The problem with this film and its monster being so damn great and iconic, is that no sequel will ever live up to this film. And so far, no sequel has. People seem to have a sort of disdain for Predator 2 but fuck those people. It’s also damned good, not a classic as this one is, but it is true to the spirit of the original. Also, Predators was a good experience as well. I think it is the weakest of the three Predator films but it is still a lot of fun and has some big iron balls like the other two films. Then there are those Alien Vs. Predator movies. While the concept works great in comic books and video games, it wasn’t very good on the big screen, sadly.

On a side note, Jean-Claude Van Damme was originally in this, as another alien creature, but the whole thing got cut from the film. Just saying, if Van Damme made it into this picture too, even if he was obscured by his costume, the testosterone levels in this movie would have run over and flooded whatever village this was filmed near.

Predator is one of my all-time favorite films. It will always be one of my all-time favorites. If you don’t feel the same way, you’re probably a hippie communist that writes poetry for your plants.

Rating: 9.75/10
Pairs well with: Predator 2 and Predators. Ignoring those AvP movies is probably best for everyone.

Film Review: Last Action Hero (1993)

Also known as: Extremely Violent (working title)
Release Date: June 13th, 1993 (Westwood premiere)
Directed by: John McTiernan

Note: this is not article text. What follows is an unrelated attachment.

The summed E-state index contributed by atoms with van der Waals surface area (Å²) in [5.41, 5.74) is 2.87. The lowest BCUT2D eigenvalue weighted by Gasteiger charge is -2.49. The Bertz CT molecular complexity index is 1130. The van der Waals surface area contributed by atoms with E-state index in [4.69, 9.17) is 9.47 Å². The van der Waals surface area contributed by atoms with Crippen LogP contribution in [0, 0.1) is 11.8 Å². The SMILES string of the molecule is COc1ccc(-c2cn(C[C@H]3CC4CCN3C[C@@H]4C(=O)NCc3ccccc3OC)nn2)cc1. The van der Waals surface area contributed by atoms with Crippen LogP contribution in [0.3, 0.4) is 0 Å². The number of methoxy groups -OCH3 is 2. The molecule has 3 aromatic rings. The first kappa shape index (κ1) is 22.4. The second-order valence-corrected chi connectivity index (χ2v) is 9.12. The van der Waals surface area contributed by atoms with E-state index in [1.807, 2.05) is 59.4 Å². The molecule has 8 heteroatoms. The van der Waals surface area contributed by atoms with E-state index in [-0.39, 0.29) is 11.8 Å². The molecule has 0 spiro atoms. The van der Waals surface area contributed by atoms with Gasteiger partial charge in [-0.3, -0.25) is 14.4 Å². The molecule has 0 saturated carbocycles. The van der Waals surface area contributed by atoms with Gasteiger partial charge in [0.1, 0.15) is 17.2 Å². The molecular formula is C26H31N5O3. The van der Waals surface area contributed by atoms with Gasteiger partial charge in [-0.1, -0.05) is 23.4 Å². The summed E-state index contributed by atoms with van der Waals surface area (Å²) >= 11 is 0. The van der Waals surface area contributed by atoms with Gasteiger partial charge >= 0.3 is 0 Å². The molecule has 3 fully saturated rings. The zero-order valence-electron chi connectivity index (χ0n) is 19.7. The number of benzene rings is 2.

Written by: Shane Black, David Arnott, William Goldman (uncredited), Zak Penn, Adam Leff
Music by: Michael Kamen
Cast: Arnold Schwarzenegger, F. Murray Abraham, Art Carney, Charles Dance, Frank McRae, Tom Noonan, Robert Prosky, Anthony Quinn, Mercedes Ruehl, Austin O’Brien, Bridgette Wilson, Ian McKellen, Tina Turner, Rick Ducommun, Angie Everhart, Al Leong, Colleen Camp, Professor Toru Tanaka, Sharon Stone (cameo), Robert Patrick (cameo), Joan Plowright (cameo), Danny DeVito (voice), MC Hammer (cameo), Karen Duffy (cameo), Maria Shriver (cameo), Little Richard (cameo), Leeza Gibbons (cameo), Chris Connelly (cameo), James Belushi (cameo), Damon Wayans (cameo), Chevy Chase (cameo), Timothy Dalton (cameo), Jean-Claude Van Damme (cameo), Melvin Van Peebles (cameo), Wilson Phillips (cameo)

Columbia Pictures, 131 Minutes

Review:

“Well I’m sorry to disappoint you but you’re gonna live to enjoy all the glorious fruits life has got to offer – acne, shaving, premature ejaculation… and your first divorce.” – Jack Slater

Man, this was a film I really loved when it came out. It was imaginative, fun and truly balls to the wall, even for not being an R-rated movie.